Chief

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dismissing of existing legal framework to demand a better outcome for their members.

Your position on this might be different if there was a law signed in that allowed employers to require their staff to work an extra 10 hours a week unpaid when the business was declared in financial trouble
I didn't see anything in there that said they would or would not challenge the law.

Your example is nothing at all like the pandemic, so my opposition to something like that would be consistent.

invalidate members of society
Pretty dramatic.
 

Taylor

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I didn't see anything in there that said they would or would not challenge the law.

Your example is nothing at all like the pandemic, so my opposition to something like that would be consistent.


Pretty dramatic.
The pandemic has allowed the removal of what would have been a freedom of personal choice for the benefit of the big machine, many of them in fact.

Does someone need to require to you submit to a prostate examination before you draw a line? Especially when we are talking about a vaccine which is failing to protect a health system which was failing prior to the pandemic and now those people who created that situation are digging us out in a way that isn't fixing the primary issue.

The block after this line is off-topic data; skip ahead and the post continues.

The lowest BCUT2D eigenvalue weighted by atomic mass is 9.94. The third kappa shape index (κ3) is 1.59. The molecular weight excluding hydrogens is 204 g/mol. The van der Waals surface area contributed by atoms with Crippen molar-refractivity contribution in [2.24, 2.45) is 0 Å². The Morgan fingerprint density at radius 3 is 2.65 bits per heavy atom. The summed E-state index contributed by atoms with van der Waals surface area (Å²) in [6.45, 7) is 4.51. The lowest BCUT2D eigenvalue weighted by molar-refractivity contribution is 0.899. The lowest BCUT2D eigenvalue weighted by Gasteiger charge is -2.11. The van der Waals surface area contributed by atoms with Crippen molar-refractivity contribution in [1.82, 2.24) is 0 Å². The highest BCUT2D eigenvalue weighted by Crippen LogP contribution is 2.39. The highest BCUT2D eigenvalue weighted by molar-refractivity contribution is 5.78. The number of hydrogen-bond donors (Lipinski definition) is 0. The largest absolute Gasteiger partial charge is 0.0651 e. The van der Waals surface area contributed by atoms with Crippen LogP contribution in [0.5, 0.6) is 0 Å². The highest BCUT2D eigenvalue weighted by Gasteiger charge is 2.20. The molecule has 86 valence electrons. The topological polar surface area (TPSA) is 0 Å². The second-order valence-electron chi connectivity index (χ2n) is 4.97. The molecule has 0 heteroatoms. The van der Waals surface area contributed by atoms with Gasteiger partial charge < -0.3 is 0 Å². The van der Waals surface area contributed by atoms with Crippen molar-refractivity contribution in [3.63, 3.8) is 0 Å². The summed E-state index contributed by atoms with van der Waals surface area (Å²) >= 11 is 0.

But it is creating a politically useful subclass of citizens that can wear the burden of the failure.
 

Chief

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The pandemic has allowed the removal of what would have been a freedom of personal choice for the benefit of the big machine, many of them in fact.
I’m sure it has. Unfortunately that freedom of choice is also killing people.

I don’t support blanket mandates for employees, but sorry there are some jobs that require vaccination now. No question.
 

LiquidCrow

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There’s already precedent in Victoria, with flu vaccinations being mandatory for healthcare workers in pre-Covid times.

 

Pancakes

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There's a couple of legal actions been launched.

The first Victorian legal challenge to the COVID-19 vaccine mandate for teachers has been issued in court. Self-represented casual relief teacher Belinda Cetnar and horticulturalist Jack Cetnar have gone to the Supreme Court to argue the no jab, no work policy is not legally or ethically justified, undermines the rule of law and is inconsistent with their human rights.
The government would love this case being the first one.
These clowns are self represented, and have almost zero chance of winning their case. After this precedence will be set and future ruling judges can just fall back on the decision in this case.

If the first case was a actual case with an actual legal team with resources behind them they may have stood a chance, but these two are giving the government exactly what they would want.
 

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The Liberal member for Monash, Russell Broadbent, will not be able travel to his electorate and will be locked out of his ministerial offices as he is not vaccinated. Parliament’s rules for operating virtually require MPs to use secure video links from their offices, not their homes. Effectively this means that Daniel Andrews has passed laws that prevent an elected Federal member participating in Parliament.